Not a growing problem: What we never see in the news is reports that bullying is in decline in the US (I doubt the picture is much different in the UK). “The surveys that reflect change over the longest time periods, going back to the early 1990s, consistently show declines in bullying and peer victimization, some of it remarkably large,” Dr. Finkelhor wrote in his report last January.
Right on the first page of the report is a chart showing a 74 percent decline in violent victimization at school among 12- to 17-year-olds between 1992 and 2011, the latest available data from the US Department of Justice. (I'll shortly be blogging about more great research on bullying from the CCRC.)
Bullying and suicide
There’s a lot of insight in the SPRC’s issue brief about the relationship between bullying and suicide, starting on p. 2, and more recently from a study presented at the 2012 annual conference of the American Academy of Pediatrics (AAP) which looked at both online and offline bullying in relation to suicide in 41 cases in the US, UK, Canada, and Australia.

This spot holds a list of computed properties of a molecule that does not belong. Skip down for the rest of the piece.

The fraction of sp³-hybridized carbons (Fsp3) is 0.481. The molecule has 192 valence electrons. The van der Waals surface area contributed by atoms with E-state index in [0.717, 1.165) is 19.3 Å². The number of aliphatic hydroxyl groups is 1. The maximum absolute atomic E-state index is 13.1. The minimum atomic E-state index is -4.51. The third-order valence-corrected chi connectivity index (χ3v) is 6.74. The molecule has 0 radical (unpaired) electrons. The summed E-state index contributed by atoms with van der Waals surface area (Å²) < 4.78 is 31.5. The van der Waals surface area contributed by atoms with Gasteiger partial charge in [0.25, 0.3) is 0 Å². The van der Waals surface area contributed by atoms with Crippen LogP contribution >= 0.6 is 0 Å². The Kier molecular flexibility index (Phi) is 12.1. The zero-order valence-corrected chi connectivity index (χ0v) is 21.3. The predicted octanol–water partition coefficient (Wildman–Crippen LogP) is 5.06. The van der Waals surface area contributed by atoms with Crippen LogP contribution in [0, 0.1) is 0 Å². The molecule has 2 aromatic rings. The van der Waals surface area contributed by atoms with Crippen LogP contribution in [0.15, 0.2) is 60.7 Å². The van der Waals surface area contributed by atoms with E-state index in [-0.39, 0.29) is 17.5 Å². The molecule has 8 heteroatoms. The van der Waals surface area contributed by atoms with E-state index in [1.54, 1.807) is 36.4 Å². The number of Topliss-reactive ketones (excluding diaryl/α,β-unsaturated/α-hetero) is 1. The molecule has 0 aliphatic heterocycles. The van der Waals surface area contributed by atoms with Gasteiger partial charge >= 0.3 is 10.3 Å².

The study’s author, John LeBlanc, MD, found that “78% of adolescents who committed suicide were bullied both at school and online, and only 17% were targeted online only.” So, he continued in the AAP’s press release, “cyberbullying is a factor in some suicides, but almost always there are other factors such as mental illness or face-to-face bullying.”
Formspring.me (an older US-based Q&A site allowing anonymity like the Latvia-based Ask.fm cited in the coverage of Hannah Smith’s case) and Facebook were specifically mentioned in 21 of the 41 cases Dr. LeBlanc reviewed. Text or video messaging was involved in 14 of the cases. About the anonymity factor: “Certain social media, by virtue of allowing anonymity, may encourage cyberbullying,” LeBlanc added.